The trash parts include the back of a note pad and discarded fake credit cards. I suspect that most people receive a number of these fake credit cards in their junk mail. Here I lay out the cards on the note pad back to plan the project.
The pad back will supple two larger field with easy. I draw out the edges of the card covered area and the edge of the bases. I put some curves into the base edges to help it visually blend into the table top.
The backer is cut apart and the edges given a beveled edge. I try and vary the angle of the bevel as well to avoid a too uniform look. Some reflection on the nature of farm fields might be helpful at this time. Just as means of transport have changed over the years the nature of farming has also changed. A modern farm field would look very out of place in a medieval setting, for example. As I am modeling a mid to late Nineteenth Century farms I will want my fields to reflect the fact that this is pre mechanized farming. The rows would have been ploughed by a single blade plow drawn by same beast of burden. So, rows will not be too straight or too evenly spaced, but the fields will be roughly rectangular. Also, no one field will extend for too great of distance. The good thing about these conditions, is that this style of farming covers a broad period of history, but to the introduction of gun power.
As the note pad back is made of form of compressed paper, I sealed it with a coat of lacquer. To my dismay some warping still occurred, but it was controlled with the use of weights placed on the bases at various points during the process.
The bases were then covered with a layer of used dryer sheets glued down with white glue (PVA).
The bases were given a quick layer of coffee to represent the exposed soil of the field. A generous portion of watered down white glue (PVA) was brushed over the surface and the coffee rained down from above. Note the use of weights to control warping. Once dry the extra coffee is poured off and the base is tapped from behind to remove any coffee that was not well secured.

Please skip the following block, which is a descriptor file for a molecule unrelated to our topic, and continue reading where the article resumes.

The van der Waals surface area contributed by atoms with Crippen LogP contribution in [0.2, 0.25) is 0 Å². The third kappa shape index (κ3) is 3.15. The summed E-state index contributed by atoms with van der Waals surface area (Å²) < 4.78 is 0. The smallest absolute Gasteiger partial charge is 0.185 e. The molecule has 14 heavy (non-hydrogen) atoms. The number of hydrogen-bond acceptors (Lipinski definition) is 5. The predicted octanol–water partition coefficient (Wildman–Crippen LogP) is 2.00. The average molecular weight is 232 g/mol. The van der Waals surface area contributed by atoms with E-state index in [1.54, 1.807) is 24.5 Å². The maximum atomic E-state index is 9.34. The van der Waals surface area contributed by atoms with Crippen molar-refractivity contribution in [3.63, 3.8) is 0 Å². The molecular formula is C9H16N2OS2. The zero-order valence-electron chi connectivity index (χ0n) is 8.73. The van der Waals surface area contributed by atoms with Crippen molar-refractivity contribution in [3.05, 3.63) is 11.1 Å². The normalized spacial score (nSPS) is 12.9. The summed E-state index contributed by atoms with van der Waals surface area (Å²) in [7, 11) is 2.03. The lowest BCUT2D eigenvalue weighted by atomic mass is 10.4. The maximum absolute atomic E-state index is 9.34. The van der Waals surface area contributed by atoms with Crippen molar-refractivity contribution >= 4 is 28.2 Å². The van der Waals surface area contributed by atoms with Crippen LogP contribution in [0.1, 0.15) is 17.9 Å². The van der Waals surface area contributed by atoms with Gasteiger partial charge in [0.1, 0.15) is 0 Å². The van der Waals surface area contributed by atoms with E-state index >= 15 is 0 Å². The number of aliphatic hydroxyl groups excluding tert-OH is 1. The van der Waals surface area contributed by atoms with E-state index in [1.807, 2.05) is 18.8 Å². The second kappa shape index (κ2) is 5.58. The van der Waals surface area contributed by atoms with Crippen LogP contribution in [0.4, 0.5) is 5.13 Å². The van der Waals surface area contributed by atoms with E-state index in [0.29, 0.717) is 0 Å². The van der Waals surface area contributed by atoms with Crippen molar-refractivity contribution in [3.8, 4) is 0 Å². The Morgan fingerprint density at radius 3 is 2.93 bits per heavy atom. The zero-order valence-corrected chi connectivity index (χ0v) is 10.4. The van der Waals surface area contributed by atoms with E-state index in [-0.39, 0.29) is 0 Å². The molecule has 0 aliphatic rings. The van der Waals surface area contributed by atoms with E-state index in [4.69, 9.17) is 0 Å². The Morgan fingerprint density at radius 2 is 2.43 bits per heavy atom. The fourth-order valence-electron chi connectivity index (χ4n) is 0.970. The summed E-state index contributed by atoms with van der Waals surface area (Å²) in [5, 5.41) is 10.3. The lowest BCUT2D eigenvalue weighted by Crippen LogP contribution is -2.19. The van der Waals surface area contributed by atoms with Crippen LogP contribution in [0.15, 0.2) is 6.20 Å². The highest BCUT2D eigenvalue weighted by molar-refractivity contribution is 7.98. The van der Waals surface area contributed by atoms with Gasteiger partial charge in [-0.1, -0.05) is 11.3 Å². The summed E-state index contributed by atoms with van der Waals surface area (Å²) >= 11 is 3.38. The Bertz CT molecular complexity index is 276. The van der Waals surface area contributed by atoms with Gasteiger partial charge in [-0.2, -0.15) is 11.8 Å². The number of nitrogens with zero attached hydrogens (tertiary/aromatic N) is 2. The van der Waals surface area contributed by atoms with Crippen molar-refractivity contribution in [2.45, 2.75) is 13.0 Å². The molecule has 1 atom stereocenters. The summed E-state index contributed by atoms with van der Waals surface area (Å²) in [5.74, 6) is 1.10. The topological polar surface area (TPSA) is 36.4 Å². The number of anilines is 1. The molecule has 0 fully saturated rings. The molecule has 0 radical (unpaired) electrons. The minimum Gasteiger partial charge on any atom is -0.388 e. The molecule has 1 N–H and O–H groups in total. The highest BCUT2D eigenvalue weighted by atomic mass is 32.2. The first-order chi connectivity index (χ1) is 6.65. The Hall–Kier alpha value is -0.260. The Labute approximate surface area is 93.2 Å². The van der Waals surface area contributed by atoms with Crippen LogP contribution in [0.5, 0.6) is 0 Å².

After the first layer has dried, the coffee soil was re wetted with dilute white glue (PVA) using an eyedropper to prevent disturbing the existing layer. Once the first layer is well wetter a blend of coffees were rained down from above. By blending several sources of coffee once can provide both a consistent color and a richer depth of color and texture.
Allowing the white glue to dry thoroughly, and pour and tap the extra coffee from the bases. Making sure to collect the leftovers for use latter.
As I intend this to work into my general green terrain, I added a boarder of my custom green flock mix round each field. Again using diluted white glue, I but the glue on with an eyedropper all around the base and a few random spots in the field proper. I figure weed control was pretty difficult to those days. Then pour on the flocking. I cover the whole field in this shot, but that is not necessary, one could be more judicious and controlled by adding just the green that was wanted.
The final field minus the crops. Once dry I give everything a light spray of a fixative to help hold it all in place.
The crops themselves were mounted to the fake credit cards. I decided to cut each card in half to make the moveable crop sections smaller.
The other critical part is a used dryer sheet, the kind one puts in with laundry when run through a dryer to prevent static buildup and to soften the laundry. Once run through a few times, all the encapsulated chemicals have been released leaving a strong peice of fabric behind. These were used to cover each of the card sections just as described in the Garden Patch how to.
The sections were given a quick coat of paint to help hide their true nature.
The section were given a layer of coffee and furrows added as explained in the Garden Patch how to.
The crop itself this time is maze, or corn as it is called in the U.S.A. How these were made in explained in more detail in the Garden Patch how to.
But this time we will need quite a pile. Like painting troops, preparing this much maize takes some time, and is best done in shifts.
The crops are each sized and trimmed to fit the scale of the troops. It is also a bit messy. I suggest not doing the trimming in a carpeted room. A nice hard floor make clean up much easier.
The crops are planted one row at a time and secured with tacky glue (PVA).
Once all the section are completely planted with the crops, they can be set atop the field bases. Be consistent about the direction of the rows the crops are planted in. I suggest running them in the direction of the longer side of the sections.
With some planing the crop section can be interchangeable between the different field bases.
Here is a completed maize field, all given a light spray of fixative to hold the scatter in place.
Note that the field base can also be used as a terrain peice on its own. It is simply a field before the crops have sprouted.
As a unit approaches the field their line of sight is blocked by the crops.
As they push their way through, they are partially hidden within the field.
As they advance they brake through the far side.
On exiting the field, the unit has left its mark. The path could just a easily be filled in with the crop section once the unit is clear. But I assume the troopers are not too careful as they pass and trample the crops into splinters.
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